In 2007 Brown and Sam Brownback (R-KS) sponsored an amendment to the Food and Drug Administration Amendments Act of 2007. President George W. Bush signed the bill in September 2007. The amendment established a prize as an incentive for companies to invest in new drugs and vaccines for neglected tropical diseases. It awards a transferable “Priority Review Voucher” to any company that obtains approval for a treatment for a neglected tropical disease. This provision adds to the market based incentives available for the development of new medicines for developing world diseases in the developing world, among them malaria, tuberculosis and African sleeping sickness. The prize had been proposed by Duke University faculty members Henry Grabowski, Jeffrey Moe, and David Ridley in their 2006 Health Affairs paper "Developing Drugs for Developing Countries."
Brown supported the Patient Protection and Affordable Care Act, voting for it in December 2009, and he voted for the Health Care and Education Reconciliation Act of 2010.
Brown is an advocate of equal rights for lesbian, gay, bisexual, and transgender people. He also voted against prohibiting same-sex couples from adopting children in Washington D.C., and received a perfect score from the Human Rights Campaign. On November 30, 2010 Brown made a contribution to the It Gets Better Project from the Senate floor, and on December 18, 2010 he voted in favor of the Don't Ask, Don't Tell Repeal Act of 2010.
Brown has criticized free trade with China and other countries. In a 2006 Washington Post article, Brown argued against free trade on the grounds that labor activism was responsible for the growth of the U.S. middle class, and that the U.S. economy is harmed by trade relations with countries that lack the kind of labor regulations that have resulted from that activism.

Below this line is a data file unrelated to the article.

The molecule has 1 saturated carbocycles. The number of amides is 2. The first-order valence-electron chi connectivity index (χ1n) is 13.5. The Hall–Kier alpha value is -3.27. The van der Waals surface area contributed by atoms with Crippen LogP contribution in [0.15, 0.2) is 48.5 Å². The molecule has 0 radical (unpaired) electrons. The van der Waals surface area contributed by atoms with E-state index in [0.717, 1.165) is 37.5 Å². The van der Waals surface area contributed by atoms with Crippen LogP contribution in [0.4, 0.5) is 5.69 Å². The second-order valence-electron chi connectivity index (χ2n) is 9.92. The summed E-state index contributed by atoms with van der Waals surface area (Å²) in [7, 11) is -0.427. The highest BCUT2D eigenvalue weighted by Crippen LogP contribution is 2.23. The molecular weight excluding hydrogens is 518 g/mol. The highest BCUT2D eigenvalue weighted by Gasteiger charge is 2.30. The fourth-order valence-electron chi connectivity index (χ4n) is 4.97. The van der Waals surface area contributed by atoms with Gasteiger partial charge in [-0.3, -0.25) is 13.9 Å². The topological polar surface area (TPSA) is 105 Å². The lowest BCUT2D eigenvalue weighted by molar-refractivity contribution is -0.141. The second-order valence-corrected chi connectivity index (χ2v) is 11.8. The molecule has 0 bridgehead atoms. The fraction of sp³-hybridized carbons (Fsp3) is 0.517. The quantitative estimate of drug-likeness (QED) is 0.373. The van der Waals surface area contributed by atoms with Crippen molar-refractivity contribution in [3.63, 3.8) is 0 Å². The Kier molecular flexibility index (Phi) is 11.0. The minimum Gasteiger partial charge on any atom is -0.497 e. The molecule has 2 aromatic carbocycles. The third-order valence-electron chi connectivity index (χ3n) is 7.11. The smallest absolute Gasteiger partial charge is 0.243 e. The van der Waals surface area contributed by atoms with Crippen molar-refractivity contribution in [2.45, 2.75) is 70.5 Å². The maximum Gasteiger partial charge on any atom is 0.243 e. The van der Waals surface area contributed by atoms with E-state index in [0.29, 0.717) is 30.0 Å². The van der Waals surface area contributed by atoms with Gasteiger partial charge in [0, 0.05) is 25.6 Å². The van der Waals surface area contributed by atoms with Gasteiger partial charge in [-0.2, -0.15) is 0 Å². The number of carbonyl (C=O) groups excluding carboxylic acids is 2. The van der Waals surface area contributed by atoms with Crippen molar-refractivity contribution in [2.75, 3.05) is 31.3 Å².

In 2011, the Columbus Dispatch noted that Brown "loves to rail against international trade agreements." Brown's book, Myths of Free Trade, argues that "an unregulated global economy is a threat to all of us." He recommends adopting measures that would allow for emergency tariffs, protect Buy America laws, including those that give preference to minority and women-owned businesses, and hold foreign producers to American labor and environmental standards. Brown was the co-author and sponsor of a bill that would officially declare China a currency manipulator and require the Department of Commerce to impose countervailing duties on Chinese imports. China's policy undervaluing its currency against the dollar and export subsidy has damaged American manufacturers and taken away American jobs.
According to reports unveiled in 2012, China's cheating in the auto parts trade resulted in more than 1.6 million American jobs at risk. Senator Brown addressed China's predatory trading practices on American industry and called for action against China doesn't play fair. He tried to impose tariffs on China.
In May 2016, Senator Brown praised Hillary Clinton's in-depth plan to enforce regulations and laws on trade, such as rules of origin, triple the enforcement budgets at the Department of Commerce and the International Trade Commission, and how to bring manufacturing to America.
In 2012, Senator Brown urged the Department of Defense to comply with a rule that requires military service members to wear clothes and boots made in the U.S. rather than in China. "If it's taxpayer dollars, it should help American workers and American businesses, pure and simple. Our men and women in uniform are fighting for their country, and deserve to fight in quality uniforms and boots that are made in the U.S.A." Brown said.
In August 2005, Brown announced he would not run for the United States Senate seat held by Republican Mike DeWine. In October, however, Brown reconsidered his decision. His announcement came shortly after Democrat Paul Hackett stated that he would soon announce his candidacy.
On February 13, 2006, Hackett withdrew from the race, all but ensuring that Brown would win the Democratic nomination. In the May 2 primary, Brown won 78.05% of the Democratic vote. His opponent, Merrill Samuel Keiser, Jr., received 21.95% of the vote.
In the middle of his Senate campaign in April 2006, Brown, along with John Conyers, brought an action against George W. Bush and others, alleging violations of the Constitution in the passage of the Deficit Reduction Act of 2005. The case, Conyers v. Bush, was ultimately dismissed for lack of standing.
Brown stood for reelection in 2012, defeating opponent Josh Mandel, who in 2010 defeated the incumbent state treasurer by 14 points. Mandel raised $2.3 million in the second quarter of 2011 alone, to Brown’s $1.5 million. Early on, Brown enjoyed a steady lead in the polls. Mandel won the March Republican primary with 63% of the vote.